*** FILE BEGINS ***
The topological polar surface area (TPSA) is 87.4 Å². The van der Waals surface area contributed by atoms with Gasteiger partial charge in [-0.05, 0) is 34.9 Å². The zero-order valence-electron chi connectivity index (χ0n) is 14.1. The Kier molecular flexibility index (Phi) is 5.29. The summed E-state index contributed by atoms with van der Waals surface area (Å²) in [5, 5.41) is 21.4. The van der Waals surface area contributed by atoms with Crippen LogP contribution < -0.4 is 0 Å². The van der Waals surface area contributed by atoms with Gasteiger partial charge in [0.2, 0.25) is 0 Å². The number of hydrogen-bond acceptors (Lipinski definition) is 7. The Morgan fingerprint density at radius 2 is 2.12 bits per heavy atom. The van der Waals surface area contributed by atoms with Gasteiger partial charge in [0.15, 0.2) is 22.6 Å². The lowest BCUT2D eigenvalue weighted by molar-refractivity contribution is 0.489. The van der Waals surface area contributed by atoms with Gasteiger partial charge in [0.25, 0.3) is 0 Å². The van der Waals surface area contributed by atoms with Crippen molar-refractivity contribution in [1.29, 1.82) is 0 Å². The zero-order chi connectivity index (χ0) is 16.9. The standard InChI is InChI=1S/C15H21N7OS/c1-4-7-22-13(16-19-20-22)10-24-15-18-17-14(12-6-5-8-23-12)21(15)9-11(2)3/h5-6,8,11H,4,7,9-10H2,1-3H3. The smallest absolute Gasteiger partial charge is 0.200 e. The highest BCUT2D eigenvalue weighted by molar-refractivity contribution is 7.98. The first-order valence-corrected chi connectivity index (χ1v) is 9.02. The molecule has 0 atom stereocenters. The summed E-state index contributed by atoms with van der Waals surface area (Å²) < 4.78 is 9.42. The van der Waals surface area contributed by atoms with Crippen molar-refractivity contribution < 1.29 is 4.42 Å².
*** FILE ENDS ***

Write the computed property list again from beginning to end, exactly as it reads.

The topological polar surface area (TPSA) is 87.4 Å². The van der Waals surface area contributed by atoms with Gasteiger partial charge in [-0.05, 0) is 34.9 Å². The zero-order valence-electron chi connectivity index (χ0n) is 14.1. The Kier molecular flexibility index (Phi) is 5.29. The summed E-state index contributed by atoms with van der Waals surface area (Å²) in [5, 5.41) is 21.4. The van der Waals surface area contributed by atoms with Crippen LogP contribution < -0.4 is 0 Å². The van der Waals surface area contributed by atoms with Gasteiger partial charge in [0.2, 0.25) is 0 Å². The number of hydrogen-bond acceptors (Lipinski definition) is 7. The Morgan fingerprint density at radius 2 is 2.12 bits per heavy atom. The van der Waals surface area contributed by atoms with Gasteiger partial charge in [0.15, 0.2) is 22.6 Å². The lowest BCUT2D eigenvalue weighted by molar-refractivity contribution is 0.489. The van der Waals surface area contributed by atoms with Gasteiger partial charge in [0.25, 0.3) is 0 Å². The van der Waals surface area contributed by atoms with Crippen molar-refractivity contribution in [1.29, 1.82) is 0 Å². The zero-order chi connectivity index (χ0) is 16.9. The standard InChI is InChI=1S/C15H21N7OS/c1-4-7-22-13(16-19-20-22)10-24-15-18-17-14(12-6-5-8-23-12)21(15)9-11(2)3/h5-6,8,11H,4,7,9-10H2,1-3H3. The smallest absolute Gasteiger partial charge is 0.200 e. The highest BCUT2D eigenvalue weighted by molar-refractivity contribution is 7.98. The first-order valence-corrected chi connectivity index (χ1v) is 9.02. The molecule has 0 atom stereocenters. The summed E-state index contributed by atoms with van der Waals surface area (Å²) < 4.78 is 9.42. The van der Waals surface area contributed by atoms with Crippen molar-refractivity contribution < 1.29 is 4.42 Å².